Chris Pratt’s Worst Movie Is Streaming For Free

Chris Pratt spent a lot of his early career being typecast as a jerk, as seen in this terrible, terrible film now streaming for free.

By Nathan Kamal | Published

Chris Pratt

Before Chris Pratt was America’s latest controversial yet generic action hero, he was a beloved, tongue-in-cheek goof of a superhero. But before that, he was the nation’s goofy oaf of a golden retriever of a boyfriend, which he embodied so well that it seems to have planted the seeds of the current backlash against him. But even before that, Chris Pratt was a supporting player in a number of very dumb, forgettable movies, in which he most often played a snide jerk. The single worst of those movies is the 2009 romantic comedy Bride Wars, a movie so toxic that it singlehandedly makes Anne Hathaway, Kate Hudson, Chris Pratt, and the institution of marriage look bad. Bride Wars is currently streaming for free on Amazon Prime Video’s FreeVee service.

Chris Pratt

Bride Wars stars Anne Hathaway and Kate Hudson as lifelong best friends, both of whom have been obsessed with having the perfect wedding since witnessing a picture-perfect one at New York City’s Plaza Hotel. Chris Pratt plays Anne Hathaway’s accountant boyfriend (quickly turned fiance), in a role that makes one ask “who could possibly picture Chris Pratt as an accountant?” After Chris Pratt proposes to the sweet but meek Anne Hathaway, the more strident and bossy Kate Hudson strong-arms her own hedge-fund manager boyfriend into proposing (Steve Howey). The real hook of the movie kicks in once the two both hire the services of Candice Bergen (who also narrates the film), New York’s most sought-after wedding planner, and accidentally get booked for the same wedding date at the Plaza. Then Anne Hathway and Kate Hudson both go insane. 

There is no better or easier way to put it than that. Bride Wars largely keeps Chris Pratt and Steve Howey off to the side, as to make more room for Anne Hathaway and Kate Hudson to immediately forget their lifelong friendship and sabotage each other in escalating ways. While the 2011 Kristen Wiig blockbuster comedy Bridesmaids handled the subtext of the uselessness of the groom in movies like these better by pointedly not giving Maya Rudolph’s fiance (Tim Heidecker) a single line, Chris Pratt just pops up every once in a while to act increasingly controlling and unpleasant. The majority of the film involves discolored spray tans, Paul Scheer as a maniacal dance instructor (in a rare bright spot of comedic energy in the movie), and, of course, some good old-fashioned body shaming as Anne Hathway attempts to make Kate Hudson too fat to fit in her dress. 

The first woman-on-woman physical fight in pursuit of wedding perfection happens about 25 minutes into Bride Wars. Anne Hathaway and Kate Hudson track down another soon-to-be-bride (Casey Wilson, who co-wrote the screenplay with June Diane Raphael, but more on that in a moment) and try to intimidate her into changing her wedding day. It becomes an all-out brawl, but it is not the only physical fight; near the climax of Bride Wars, Anne Hathaway tackles Kate Hudson during her actual ceremony, which leads to the two A-list actors of the time wrestling on the ground in wedding dresses. This was pretty much the entire marketing angle of Bride Wars.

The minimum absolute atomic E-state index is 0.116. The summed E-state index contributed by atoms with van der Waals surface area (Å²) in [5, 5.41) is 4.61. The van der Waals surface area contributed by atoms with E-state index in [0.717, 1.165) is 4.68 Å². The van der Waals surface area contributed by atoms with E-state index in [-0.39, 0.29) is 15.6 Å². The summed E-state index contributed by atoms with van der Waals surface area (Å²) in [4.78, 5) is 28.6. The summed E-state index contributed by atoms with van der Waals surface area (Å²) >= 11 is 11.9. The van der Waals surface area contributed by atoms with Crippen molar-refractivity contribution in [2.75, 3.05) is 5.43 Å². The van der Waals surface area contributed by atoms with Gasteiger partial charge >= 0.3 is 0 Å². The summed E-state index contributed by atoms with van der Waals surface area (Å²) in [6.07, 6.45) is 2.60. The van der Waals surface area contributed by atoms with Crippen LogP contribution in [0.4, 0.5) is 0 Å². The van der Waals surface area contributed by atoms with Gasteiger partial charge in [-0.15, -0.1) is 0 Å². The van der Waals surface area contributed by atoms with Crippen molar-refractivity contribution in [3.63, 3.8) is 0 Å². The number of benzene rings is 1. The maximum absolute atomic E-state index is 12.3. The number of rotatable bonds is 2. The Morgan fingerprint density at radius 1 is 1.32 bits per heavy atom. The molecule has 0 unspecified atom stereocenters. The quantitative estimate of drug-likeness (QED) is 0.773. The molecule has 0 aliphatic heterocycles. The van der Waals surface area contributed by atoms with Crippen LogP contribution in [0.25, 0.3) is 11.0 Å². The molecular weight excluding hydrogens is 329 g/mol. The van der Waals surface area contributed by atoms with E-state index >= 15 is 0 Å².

Bride Wars was a solid box office hit, grossing $115 million off a $30 million budget. It was successful enough to inspire a Chinese remake in 2015. Unsurprisingly, it was savaged by critics. It currently holds a sickly 11% on Rotten Tomatoes (the lowest of Chris Pratt’s filmography, except the bizarre anthology Movie 43, which doesn’t really qualify as an actual movie so much as a lifelong embarrassment for everyone involved). Reviewers noted the worn-out and highly misogynistic central concept, which asserts that women are so obsessed with weddings that they will destroy everything around them in pursuit of the perfect ceremony. That is also not subtext; a phone call between Steve Howey and Chris Pratt early in the movie is basically two bros saying “women are crazy, right?” back and forth. 

Bride Wars makes a great deal more sense when one realizes it was originally written by Greg DePaul, the scribe behind 2001’s Saving Silverman; that movie is entirely built around the idea that marriage is terrible and Jason Biggs needs to be physically rescued from it by Jack Black and Steve Zahn, plus Neil Diamond is there too. Comedians/real-life best friends Casey Wilson and June Diane Raphael rewrote the script and clearly attempted to inject some satire and dark comedy into it, but there is no escaping the inanity of the actual plot. Fortunately for him, Chris Pratt would join Parks & Recreation the same year Bride Wars was released, which shot him to stardom as a whole different kind of jerk, until his character was retooled as a nice guy. In retrospect, Chris Pratt dodged this particular bullet of jerk typecasting just to get hit by a future one as a jerk of an action star.